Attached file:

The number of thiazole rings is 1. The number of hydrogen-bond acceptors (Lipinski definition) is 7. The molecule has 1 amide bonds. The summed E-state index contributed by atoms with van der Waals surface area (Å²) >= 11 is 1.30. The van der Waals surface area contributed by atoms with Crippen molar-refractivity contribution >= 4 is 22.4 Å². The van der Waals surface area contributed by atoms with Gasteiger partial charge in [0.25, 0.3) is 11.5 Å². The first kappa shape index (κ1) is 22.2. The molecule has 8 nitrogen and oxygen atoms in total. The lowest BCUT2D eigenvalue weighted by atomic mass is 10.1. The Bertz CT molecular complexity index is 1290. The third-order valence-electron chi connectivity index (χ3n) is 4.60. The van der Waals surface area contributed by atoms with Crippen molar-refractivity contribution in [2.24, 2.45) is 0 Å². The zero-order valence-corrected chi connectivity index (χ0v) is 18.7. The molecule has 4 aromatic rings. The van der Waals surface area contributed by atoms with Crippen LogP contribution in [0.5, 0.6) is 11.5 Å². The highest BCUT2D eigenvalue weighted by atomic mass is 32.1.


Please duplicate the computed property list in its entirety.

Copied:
The number of thiazole rings is 1. The number of hydrogen-bond acceptors (Lipinski definition) is 7. The molecule has 1 amide bonds. The summed E-state index contributed by atoms with van der Waals surface area (Å²) >= 11 is 1.30. The van der Waals surface area contributed by atoms with Crippen molar-refractivity contribution >= 4 is 22.4 Å². The van der Waals surface area contributed by atoms with Gasteiger partial charge in [0.25, 0.3) is 11.5 Å². The first kappa shape index (κ1) is 22.2. The molecule has 8 nitrogen and oxygen atoms in total. The lowest BCUT2D eigenvalue weighted by atomic mass is 10.1. The Bertz CT molecular complexity index is 1290. The third-order valence-electron chi connectivity index (χ3n) is 4.60. The van der Waals surface area contributed by atoms with Crippen molar-refractivity contribution in [2.24, 2.45) is 0 Å². The zero-order valence-corrected chi connectivity index (χ0v) is 18.7. The molecule has 4 aromatic rings. The van der Waals surface area contributed by atoms with Crippen LogP contribution in [0.5, 0.6) is 11.5 Å². The highest BCUT2D eigenvalue weighted by atomic mass is 32.1.